Excel Ideas: A Smart Data Visualization Tool – Natural Self Esteem

Excel offers many ways to visualize your data – charts, conditional formatting, sparklines, pivot charts, and more. However, some of these functions are quite complex to use, and finding the right visualization to show the trends, outliers, and other useful information in your data can take time.

The new Ideas button in the Office 365 subscription versions of Excel actually creates the visualizations and charts for you, showing trends and outliers in your data.

In theory, all you have to do is select one or more cells and then click the Ideas button on the Home tab of the ribbon. You’ll then see a task pane with all suggested charts for trends, outliers, correlations, and pivot charts for what’s interesting about your data, with the chart type automatically selected and all axes, labels, and titles filled in.

These are some of the basic features of Power BI – they use the same AI, but since your Excel spreadsheet probably doesn’t have a complex data model defined, which most Power BI data sources do, the results won’t be as good. Depth. But just seeing which pieces of data don’t match the rest can help you quickly spot unusually good or worryingly bad data. This is particularly useful when you need to look at a data set that you didn’t create yourself: Ideas can quickly get you to the important highlights.

In practice, making ideas useful takes a little more preparation, and what you get out of it depends on the data you start with. To get useful labels, you first need to format your data as a table with a single header at the top and use the terms you want to see on the charts. Select your data and press Ctrl-T or choose a table style from the Format as table drop-down list on the ribbon. If the table doesn’t cover all the rows or columns you want to include, click Resize Table on the Design ribbon tab and either type or drag the letter and number of the outermost row and column make a new selection before clicking OK.

If there isn’t already a row of headings, enter them at the top of each column—don’t reuse heading names, don’t leave spaces, and stick to a single heading for each column, with no merged cells or duplicate heading rows. It’s better to use a separate sheet to make a copy of your data if you need to format it as a report with fancier headers, but you can also right-click a cell and select “Format Cells…” and then select the Alignment tab and Alignment Set Horizontal to Center Across Selection.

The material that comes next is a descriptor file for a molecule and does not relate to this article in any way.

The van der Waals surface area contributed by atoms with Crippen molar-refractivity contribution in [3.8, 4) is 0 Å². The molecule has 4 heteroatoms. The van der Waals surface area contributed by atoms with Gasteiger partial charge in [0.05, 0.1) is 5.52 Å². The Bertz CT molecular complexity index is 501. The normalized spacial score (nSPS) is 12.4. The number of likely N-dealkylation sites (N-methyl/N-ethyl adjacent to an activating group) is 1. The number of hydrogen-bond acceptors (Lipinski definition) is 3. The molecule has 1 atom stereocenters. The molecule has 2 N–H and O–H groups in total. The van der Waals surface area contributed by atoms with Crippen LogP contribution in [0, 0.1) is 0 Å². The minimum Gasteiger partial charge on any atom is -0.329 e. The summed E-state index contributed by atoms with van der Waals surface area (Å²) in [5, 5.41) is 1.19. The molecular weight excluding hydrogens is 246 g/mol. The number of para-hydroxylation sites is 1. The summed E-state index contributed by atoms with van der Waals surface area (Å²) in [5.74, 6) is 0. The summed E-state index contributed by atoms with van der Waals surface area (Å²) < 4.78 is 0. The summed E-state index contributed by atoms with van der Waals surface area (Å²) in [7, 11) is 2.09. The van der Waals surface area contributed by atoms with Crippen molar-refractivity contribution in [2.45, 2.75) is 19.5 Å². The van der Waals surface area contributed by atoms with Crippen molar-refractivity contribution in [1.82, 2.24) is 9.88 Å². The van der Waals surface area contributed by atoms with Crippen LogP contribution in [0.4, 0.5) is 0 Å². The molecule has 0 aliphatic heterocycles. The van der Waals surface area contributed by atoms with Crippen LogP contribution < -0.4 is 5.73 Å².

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If you need to merge tables, set up nested data, or create a more complicated layout, use the Get & Transform tools (formerly called Power Query): From the Data tab, select Get Data/Combine Queries and either “Merge” or “Append”. This way the layout of the data becomes part of the data model that Excel Ideas can use instead of just being text in the spreadsheet.

The more categories you have in the spreadsheet, the more opportunities Excel has to group the data and look for patterns, trends, and correlations. So if your data is fairly flatly organized, add some extra columns to use for topics and categories.

The file must be saved as an XLSX file (or XLSM if it contains macros); Ideas will not work with the older XLS binary file format. If the ribbon icon is grayed out, check the file format. You also need to make sure your data set isn’t too large; Ideas can only work with up to 16MB of data (that’s about 250,000 cells). If your data is larger, click the drop-down arrow for each header and use Excel’s filters to zoom out. (If it’s by date, use recent years or filter out really small numbers) and make a copy to revise ideas.